Earlier this month, Eko, an artificial intelligence (AI) digital health company, was granted FDA approval for its latest cardio-technology.

The US-based company has developed new algorithms for its novel AI stethoscope to allow clinicians to gain AI support in diagnosing various cardiac abnormalities, such as heart murmurs. The stethoscope is also capable of identifying various lung and bowel sounds, so the company has the capability to develop algorithms to aid diagnoses in these other disease areas as well.

This FDA approval is a significant win for Eko, as the start-up is still relatively new to the healthcare market, having been founded in 2013 by students from the University of California, Berkeley, US. In 2019 alone, the FDA approved over 40 different device technologies, many of which were for cardiac-related issues. As the prevalence of cardiac disease rises, devices and technology, such as the AI stethoscope, are becoming increasingly imperative to improve patient outcomes.

Eko’s algorithms are aimed at clinicians with the goal of aiding diagnoses, but the software is patient-friendly and can be used at home or in a clinic setting to produce data sets demonstrating cardiac function. Eko aims to develop further algorithms and disease detection technology, which is likely to occur due to the success of its cardiac algorithms and the $20m funding received by the company in late 2019. This funding has been invested directly in the company’s R&D.

Its success also extends to its latest collaboration with the Mayo Clinic, which has led to its novel heart failure (HF) detecting algorithm receiving breakthrough device designation by the FDA. The digital DUO stethoscope detects left ventricular ejection fraction (LVEF) using a combined mobile device electrocardiogram (ECG) technology. LVEF is a classification used to diagnose the varying subsets of HF: preserved, mid-range and reduced ejection fraction.

Treatment for the different types of HF is becoming increasingly specific, highlighting the importance of correct diagnosis in HF subsets, especially in the case of mid-range ejection fraction, which is a relatively novel classification.

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Eko has also joined forces with North Western Medicine to improve valvular heart screening with a low-cost AI alternative and therefore has more potential projects in the pipeline. As AI becomes one of the greatest progressive technologies in modern healthcare, companies, such as Eko, can be expected to reap the rewards of this shifting landscape.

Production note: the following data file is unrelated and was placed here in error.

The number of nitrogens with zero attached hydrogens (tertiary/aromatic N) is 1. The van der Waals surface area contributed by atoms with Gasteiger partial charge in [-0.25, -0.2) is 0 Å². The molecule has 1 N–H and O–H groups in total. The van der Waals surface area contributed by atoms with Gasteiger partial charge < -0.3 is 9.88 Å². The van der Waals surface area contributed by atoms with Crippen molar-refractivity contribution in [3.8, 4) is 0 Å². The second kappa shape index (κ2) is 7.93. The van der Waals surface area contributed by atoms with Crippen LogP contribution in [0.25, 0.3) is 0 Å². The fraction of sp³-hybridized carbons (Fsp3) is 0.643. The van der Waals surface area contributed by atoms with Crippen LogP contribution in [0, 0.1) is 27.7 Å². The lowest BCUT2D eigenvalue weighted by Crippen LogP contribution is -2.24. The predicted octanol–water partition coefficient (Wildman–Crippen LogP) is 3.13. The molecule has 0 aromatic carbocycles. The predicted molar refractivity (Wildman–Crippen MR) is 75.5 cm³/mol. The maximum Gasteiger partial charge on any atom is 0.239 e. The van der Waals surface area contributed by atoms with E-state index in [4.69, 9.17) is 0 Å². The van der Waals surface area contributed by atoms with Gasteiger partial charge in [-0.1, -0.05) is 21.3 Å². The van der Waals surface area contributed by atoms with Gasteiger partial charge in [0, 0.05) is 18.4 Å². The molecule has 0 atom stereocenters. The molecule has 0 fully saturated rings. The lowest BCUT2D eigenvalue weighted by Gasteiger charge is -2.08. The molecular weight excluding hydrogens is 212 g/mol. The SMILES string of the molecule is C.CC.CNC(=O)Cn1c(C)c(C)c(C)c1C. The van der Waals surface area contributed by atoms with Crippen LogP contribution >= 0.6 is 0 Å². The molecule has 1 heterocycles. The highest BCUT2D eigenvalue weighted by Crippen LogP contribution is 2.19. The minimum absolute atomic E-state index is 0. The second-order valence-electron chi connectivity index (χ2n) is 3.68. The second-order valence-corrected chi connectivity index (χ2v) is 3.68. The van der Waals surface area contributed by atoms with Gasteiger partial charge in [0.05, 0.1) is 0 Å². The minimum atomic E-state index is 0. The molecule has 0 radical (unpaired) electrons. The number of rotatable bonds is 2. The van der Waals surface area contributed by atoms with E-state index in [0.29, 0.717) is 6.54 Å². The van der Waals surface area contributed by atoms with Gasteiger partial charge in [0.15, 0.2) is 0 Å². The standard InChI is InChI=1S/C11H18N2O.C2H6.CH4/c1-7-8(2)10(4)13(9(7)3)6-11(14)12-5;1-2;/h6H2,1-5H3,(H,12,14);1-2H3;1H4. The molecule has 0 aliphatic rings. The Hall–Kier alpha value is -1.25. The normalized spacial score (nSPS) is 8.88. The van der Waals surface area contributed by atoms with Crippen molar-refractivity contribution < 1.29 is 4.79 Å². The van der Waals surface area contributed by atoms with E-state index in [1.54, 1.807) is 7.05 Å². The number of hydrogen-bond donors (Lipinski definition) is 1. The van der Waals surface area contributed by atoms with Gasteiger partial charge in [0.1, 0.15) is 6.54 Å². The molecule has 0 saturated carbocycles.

From both aspects, Eko’s AI has a powerful ability to aid clinicians and patients in taking ownership of their health. Although competitors in the landscape have stepped up their AI abilities in the consumer area, such as the ECG functionality of the Apple Watch, Eko is a strong contender in the provider market and its innovation has increased rapidly since launching in 2013, with an updated version of the 2015 approved digital stethoscope reaching the market in 2019.

Diagnostic criteria and techniques are almost as important as the treatment strategy itself, if not more so, as the correct diagnosis leads the clinician to the correct treatment course for the patient. This is especially true in an area such as cardiovascular (CV) health, as many symptoms have crossover between disease states. Furthermore, the screening of potential CV issues can be entirely subjective depending on the skill of the clinician. This means that many potential issues may be missed, leading to further economic spend at a later date when CV events occur.

AI in healthcare has had an impressive start, and it is set to continue as such projects receive further understanding and funding. Companies like Eko will benefit from this focus but due to the fact that the number of competitors in this space continues to increase and improvements are consistently being made to existing products, they will need to continue to invest in innovation to stay ahead of the trends.